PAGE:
The Palm Scribe

Indonesian Scholarships to Win Hearts and Minds of the West

BOGOR, Indonesia – As the world’s top palm oil producer, Indonesia has come under continuous attack over its palm oil industry, and it could use Indonesian scholarships as a tool to gain allies and friends in Europe and America, where the criticism is mostly coming from, an academic is arguing.


“Actually, it has already been quite some time since I have proposed that the Palm Oil Fund, which is quite substantial, through its education funding, should provide the scholarship to Caucasians from Europe and America. That would be an investment for us,” Vice Chancellor of the Bogor Institute of Agriculture Dodik Ridho Nurrochmat told a workshop on palm oil here on March 14, 2018.

He said that it is hoped that the provision of such scholarship would enable the country to later gain friends and partners in Europe and the United States.

The two regions, are major markets for Indonesian palm oil but are also now scaling down, if not planning to halt, their imports of the commodity from here or to slap higher import duties, citing concerns in the environment, respect for human rights or unfair trade practice.

“If we give them the Indonesian scholarships, maybe in ten to twenty years, they will become our partner, our friends, who will together with us, fight to defend the interests of Indonesia,” Nurrochmat said.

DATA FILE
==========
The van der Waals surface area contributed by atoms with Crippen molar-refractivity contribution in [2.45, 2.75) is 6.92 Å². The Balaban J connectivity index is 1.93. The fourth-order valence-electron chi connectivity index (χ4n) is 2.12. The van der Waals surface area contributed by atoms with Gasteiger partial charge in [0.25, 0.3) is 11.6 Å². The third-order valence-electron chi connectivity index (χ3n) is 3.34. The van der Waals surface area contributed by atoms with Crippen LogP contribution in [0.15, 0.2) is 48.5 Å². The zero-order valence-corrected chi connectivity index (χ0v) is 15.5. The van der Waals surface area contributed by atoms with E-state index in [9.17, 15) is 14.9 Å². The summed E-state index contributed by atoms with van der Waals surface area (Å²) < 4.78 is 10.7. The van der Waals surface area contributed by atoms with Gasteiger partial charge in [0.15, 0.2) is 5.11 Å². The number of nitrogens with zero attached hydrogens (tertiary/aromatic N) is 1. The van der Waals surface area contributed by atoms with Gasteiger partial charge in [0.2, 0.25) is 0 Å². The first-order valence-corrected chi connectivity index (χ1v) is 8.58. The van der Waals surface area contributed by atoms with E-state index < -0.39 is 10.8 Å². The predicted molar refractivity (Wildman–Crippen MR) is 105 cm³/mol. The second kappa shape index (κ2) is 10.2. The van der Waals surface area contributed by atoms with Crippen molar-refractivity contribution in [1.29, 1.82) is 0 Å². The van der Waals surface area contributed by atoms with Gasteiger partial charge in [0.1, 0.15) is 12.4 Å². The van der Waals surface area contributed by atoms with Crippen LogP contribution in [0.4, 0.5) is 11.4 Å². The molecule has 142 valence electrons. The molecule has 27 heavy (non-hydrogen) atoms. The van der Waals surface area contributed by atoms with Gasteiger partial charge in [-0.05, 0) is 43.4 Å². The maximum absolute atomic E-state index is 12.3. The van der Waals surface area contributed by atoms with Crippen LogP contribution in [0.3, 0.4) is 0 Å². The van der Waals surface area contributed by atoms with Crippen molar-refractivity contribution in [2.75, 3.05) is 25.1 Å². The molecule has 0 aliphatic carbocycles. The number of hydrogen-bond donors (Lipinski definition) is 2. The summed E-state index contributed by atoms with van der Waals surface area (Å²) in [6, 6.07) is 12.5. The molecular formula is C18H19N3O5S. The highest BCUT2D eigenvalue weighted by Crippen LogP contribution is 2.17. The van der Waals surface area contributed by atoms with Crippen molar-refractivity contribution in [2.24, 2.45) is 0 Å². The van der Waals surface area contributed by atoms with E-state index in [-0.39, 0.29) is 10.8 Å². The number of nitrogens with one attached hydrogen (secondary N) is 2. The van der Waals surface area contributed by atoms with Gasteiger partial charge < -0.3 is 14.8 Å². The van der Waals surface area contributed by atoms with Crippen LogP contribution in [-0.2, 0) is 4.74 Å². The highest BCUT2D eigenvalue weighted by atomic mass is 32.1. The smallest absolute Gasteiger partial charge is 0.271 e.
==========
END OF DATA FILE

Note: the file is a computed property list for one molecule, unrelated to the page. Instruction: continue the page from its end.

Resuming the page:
So far, Indonesian scholarships under the Partnership between Developing Countries scheme but is providing none to students from advanced countries.

He said that the mindset needed to change and that providing Indonesian scholarship should not only be limited to students from developing or underdeveloped countries only, but also to potential students from Europe and the United States.

“Investment needs to be made on people like these. Good investments are those who have good prospects,” Nurrochmat said.

He said that there were foreign students from Europe and the United States preparing their thesis in Indonesia, but they were all funded from abroad, not funded by Indonesia. Such students, he said, would feel hey owed nothing to Indonesia, even though they do receive facilities from the country in their study here.

“It should not be that we facilitate them with venues and other things, but the content (of their papers) is attacking us,” he said.

However he warned that provision of Indonesian scholarship to students from advanced countries needed adjustment too and should be worth the same as for students from developing countries studying here,

He said no one would be interested in a scholarship of just $200-250. “It must be the same as what  we pay for students studying overseas.”

Nurrochmat said that Indonesia could change the views of these scholarship recipients just as other scholarship donors influenced Indonesian studying in their country.

“They should also be ‘washed.” It should not just be us who gets ‘washed’,” he said.

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